Petalidium coccineum

S.Moore
Family: Acanthaceae
Common names: Kaoko petalidium (Eng.); rooi-tongklapper, Kaoko rooibekkiebos (Afr.)

Petalidium coccineum in conseravtory at Kirstenbosch

The Kaoko petalidium is a fast-growing, branched shrub with smooth, white bark which contrasts with its striking, red, curved flowers and ornamental, mottled bracteoles. The flowers are borne on short spikes for the greater part of the year.

Description
This is an erect, fast-growing, moderately branched, slightly aromatic shrub, reaching up to 2.5 m tall with a tendency to scramble. It becomes woody with age and has striking, white, smooth bark. It has fibrous roots. Branches are first square and green, becoming rounded and up to 30 mm in diameter at the base; the younger branches have glandular hairs. The light green, egg-shaped leaves (heart-shaped at the base) are spreading and are arranged in opposite pairs. The petioles are 10-24 mm. The leaf blade is 40-65 X 30-40 mm, the margin is shallowly saw-toothed with a prominent midrib and parallel veins; the surface is sparsely glandular-hairy, becoming hairless and shiny; the tip is acute.

The flowers occur in short racemes up to 40 mm long, borne in the leaf axils. Each raceme consists of 3-8 flowers. Bracts are leaf-like and ovate-lanceolate, about 15 X 8 mm and deciduous. The base of each flower is covered by a pair of firm, purplish, mottled, protective bracteoles, 25 X 16 mm. The glandular-hairy (sticky) bracteoles are egg-shaped, concave and enclose the young flower. The bracteoles soon become dry and grey, but persist on the branches. The flowers (corolla) consist of a 30 mm long, yellowish green, curved tube, 5-lobed at the end and 25 mm in diameter; the lobes are red, oblong and spreading, the stamens are fused to the throat, but free for about 10 mm and the anthers are about 5 mm long, are positioned at the mouth of the flower or protrude slightly. The smooth seed capsules are about 12 mm long.

Distrubution and habitat
The Kaoko petalidium is restricted to northwestern Namibia and occurs in dry savannah in the Kaokoveld and Owamboland. The plant featured here was grown from cuttings collected near Kaoko-Oktavi, growing on dolomite outcrops in Mopane veld in frost-free areas. It grows both in full sun and in the light shade of trees. Rainfall is mainly during summer and ranges from 200-500 mm per annum, some years with very little rain at all. Temperatures are high and often exceed 30° C during summer months, with cool nights during winter.

Ecology
Its conspicuous red tubular flowers are pollinated by sunbirds. In the wild, flowering is mostly after rain. The seeds, protected in their firm capsules, are explosively released only during rain, scattering the seed in all directions. Associated plants in its habitat include the baobab, Adansonia digitata, Tylosema esculentum, Cyphostemma currorrii, Sesamothamnus benguellensis, Sterculia africana and Pelargonium otaviense. The plants are heavily grazed by herbivores in the wild but resprout rapidly. The soil is a sandy loam and well drained.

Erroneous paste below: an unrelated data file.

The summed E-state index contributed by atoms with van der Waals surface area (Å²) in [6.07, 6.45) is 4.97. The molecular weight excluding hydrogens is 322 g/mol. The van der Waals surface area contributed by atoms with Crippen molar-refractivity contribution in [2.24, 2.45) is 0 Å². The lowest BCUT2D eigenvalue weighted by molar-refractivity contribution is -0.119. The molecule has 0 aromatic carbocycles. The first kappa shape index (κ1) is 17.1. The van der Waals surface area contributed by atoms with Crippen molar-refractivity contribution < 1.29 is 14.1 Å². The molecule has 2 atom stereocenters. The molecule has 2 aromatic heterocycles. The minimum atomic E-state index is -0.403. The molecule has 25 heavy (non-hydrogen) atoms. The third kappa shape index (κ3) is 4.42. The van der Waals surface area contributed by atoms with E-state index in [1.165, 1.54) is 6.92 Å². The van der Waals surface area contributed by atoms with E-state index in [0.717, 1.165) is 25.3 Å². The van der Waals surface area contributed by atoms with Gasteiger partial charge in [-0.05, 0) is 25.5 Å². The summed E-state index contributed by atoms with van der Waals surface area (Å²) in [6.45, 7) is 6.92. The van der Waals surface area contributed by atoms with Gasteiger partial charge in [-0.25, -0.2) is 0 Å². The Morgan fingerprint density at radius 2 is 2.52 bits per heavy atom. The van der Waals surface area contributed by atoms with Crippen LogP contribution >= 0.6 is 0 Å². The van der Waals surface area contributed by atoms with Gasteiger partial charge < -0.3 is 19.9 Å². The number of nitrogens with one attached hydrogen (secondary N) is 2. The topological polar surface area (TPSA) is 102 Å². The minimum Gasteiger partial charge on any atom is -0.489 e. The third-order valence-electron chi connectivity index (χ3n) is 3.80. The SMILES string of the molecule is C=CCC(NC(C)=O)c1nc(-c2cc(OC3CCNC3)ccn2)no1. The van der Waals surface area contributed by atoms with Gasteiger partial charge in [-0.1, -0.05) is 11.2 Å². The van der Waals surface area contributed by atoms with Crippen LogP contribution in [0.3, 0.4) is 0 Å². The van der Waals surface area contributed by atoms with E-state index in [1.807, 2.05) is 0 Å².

Name derivation
The genus Petalidium is derived from the Greek petalon meaning leaf or petal. Coccineum refers to the red flowers.

The genus Petalidium with about 30 species recorded for South Africa and Namibia (35 in the genus) are commonly found in the summer rainfall regions in the bushveld (savannah). The genus is diverse, ranging from small, scrambling herbs to large, robust shrubs. Acanthaceae is a large horticulturally important family, consisting of about 250 genera and 2 500 species. It is very well represented in South Africa (50 genera). Other noteworthy horticulturally important genera of the Acanthaceae in South Africa include Anisotes, Barleria, Blepharis, Crossandra, Duvernoia, Hypoestes, Mackaya, Ruellia, Ruspolia, Ruttya and Thunbergia. Species range from small herbaceous plants to trees up to 10 m tall.

A characteristic of Petalidium and related genera is the hygroscopic fruit capsule which, when moist, releases two flat seeds explosively, hence its Afrikaans name rooi-tongklapper. Children have the habit of placing the capsule under their tongue, which then explodes like a cracker (klapper).


Growing Petalidium coccineum

Petalidum coccineum is a sight to see with its showy, red, curved flowers and contrasting white stems, and is a colourful introduction to horticulture. It is best grown in dry, subtropical, frost-free gardens. It is very drought tolerant and its aromatic, leathery leaves resist insect predation. It is easily grown from semi-hardwood cuttings during the warmer months of the year. It is a rapidly growing pioneer plant and will flower the first season after planting. It also thrives in containers on verandas, and in colder climates can be kept as a house or greenhouse plant.

As a garden shrub, the old, short, flowering branches tend to become untidy and should be pruned during the winter months. The young branches are soft and pliable, but soon become woody. In the Botanical Society Conservatory at Kirstenbosch, the plant is extensively used as a climber on the netted pillars in the house. This has proved a great success and plants flower throughout the year with a peak in summer.


Reference

  • Obermeyer, A.A. 1936. The South African species of Petalidium. Annals of the Transvaal Museum 18: 151-162.

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    Author
    Ernst van Jaarsveld
    Kirstenbosch NBG
    January 2004

     

     


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